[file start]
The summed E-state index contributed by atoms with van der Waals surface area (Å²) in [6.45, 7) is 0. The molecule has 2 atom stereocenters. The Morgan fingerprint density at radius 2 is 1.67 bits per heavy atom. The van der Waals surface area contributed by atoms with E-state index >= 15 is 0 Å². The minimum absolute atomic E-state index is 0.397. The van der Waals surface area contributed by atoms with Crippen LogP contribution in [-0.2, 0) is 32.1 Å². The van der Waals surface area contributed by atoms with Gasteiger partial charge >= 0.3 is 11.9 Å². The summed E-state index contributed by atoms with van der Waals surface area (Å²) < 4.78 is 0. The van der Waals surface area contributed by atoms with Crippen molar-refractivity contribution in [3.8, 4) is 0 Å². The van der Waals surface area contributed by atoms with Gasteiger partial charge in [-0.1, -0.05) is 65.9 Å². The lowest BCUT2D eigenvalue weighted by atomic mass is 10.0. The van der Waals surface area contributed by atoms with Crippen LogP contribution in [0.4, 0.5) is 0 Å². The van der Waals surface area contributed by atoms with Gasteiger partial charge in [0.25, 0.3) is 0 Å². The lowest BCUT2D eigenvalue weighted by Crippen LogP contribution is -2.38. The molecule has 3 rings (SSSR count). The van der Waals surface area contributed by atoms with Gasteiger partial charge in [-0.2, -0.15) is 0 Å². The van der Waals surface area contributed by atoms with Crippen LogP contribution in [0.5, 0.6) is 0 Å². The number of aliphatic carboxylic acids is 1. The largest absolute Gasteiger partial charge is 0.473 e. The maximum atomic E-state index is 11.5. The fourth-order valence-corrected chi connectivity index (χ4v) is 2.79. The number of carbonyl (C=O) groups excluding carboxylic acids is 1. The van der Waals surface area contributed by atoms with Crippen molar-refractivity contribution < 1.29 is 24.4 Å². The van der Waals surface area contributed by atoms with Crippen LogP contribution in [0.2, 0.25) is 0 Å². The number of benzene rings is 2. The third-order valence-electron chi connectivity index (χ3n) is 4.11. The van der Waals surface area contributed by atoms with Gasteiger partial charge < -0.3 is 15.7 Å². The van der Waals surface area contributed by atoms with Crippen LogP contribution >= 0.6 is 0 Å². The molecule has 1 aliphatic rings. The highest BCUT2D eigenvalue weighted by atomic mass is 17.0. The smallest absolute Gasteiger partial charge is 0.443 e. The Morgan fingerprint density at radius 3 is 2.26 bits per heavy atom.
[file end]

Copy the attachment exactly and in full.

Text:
The summed E-state index contributed by atoms with van der Waals surface area (Å²) in [6.45, 7) is 0. The molecule has 2 atom stereocenters. The Morgan fingerprint density at radius 2 is 1.67 bits per heavy atom. The van der Waals surface area contributed by atoms with E-state index >= 15 is 0 Å². The minimum absolute atomic E-state index is 0.397. The van der Waals surface area contributed by atoms with Crippen LogP contribution in [-0.2, 0) is 32.1 Å². The van der Waals surface area contributed by atoms with Gasteiger partial charge >= 0.3 is 11.9 Å². The summed E-state index contributed by atoms with van der Waals surface area (Å²) < 4.78 is 0. The van der Waals surface area contributed by atoms with Crippen molar-refractivity contribution in [3.8, 4) is 0 Å². The van der Waals surface area contributed by atoms with Gasteiger partial charge in [-0.1, -0.05) is 65.9 Å². The lowest BCUT2D eigenvalue weighted by atomic mass is 10.0. The van der Waals surface area contributed by atoms with Crippen LogP contribution in [0.4, 0.5) is 0 Å². The van der Waals surface area contributed by atoms with Gasteiger partial charge in [0.25, 0.3) is 0 Å². The lowest BCUT2D eigenvalue weighted by Crippen LogP contribution is -2.38. The molecule has 3 rings (SSSR count). The van der Waals surface area contributed by atoms with Gasteiger partial charge in [-0.2, -0.15) is 0 Å². The van der Waals surface area contributed by atoms with Crippen LogP contribution in [0.5, 0.6) is 0 Å². The number of aliphatic carboxylic acids is 1. The largest absolute Gasteiger partial charge is 0.473 e. The maximum atomic E-state index is 11.5. The fourth-order valence-corrected chi connectivity index (χ4v) is 2.79. The number of carbonyl (C=O) groups excluding carboxylic acids is 1. The van der Waals surface area contributed by atoms with Crippen molar-refractivity contribution < 1.29 is 24.4 Å². The van der Waals surface area contributed by atoms with Crippen LogP contribution in [0.2, 0.25) is 0 Å². The number of benzene rings is 2. The third-order valence-electron chi connectivity index (χ3n) is 4.11. The van der Waals surface area contributed by atoms with Gasteiger partial charge < -0.3 is 15.7 Å². The van der Waals surface area contributed by atoms with Crippen LogP contribution >= 0.6 is 0 Å². The molecule has 1 aliphatic rings. The highest BCUT2D eigenvalue weighted by atomic mass is 17.0. The smallest absolute Gasteiger partial charge is 0.443 e. The Morgan fingerprint density at radius 3 is 2.26 bits per heavy atom.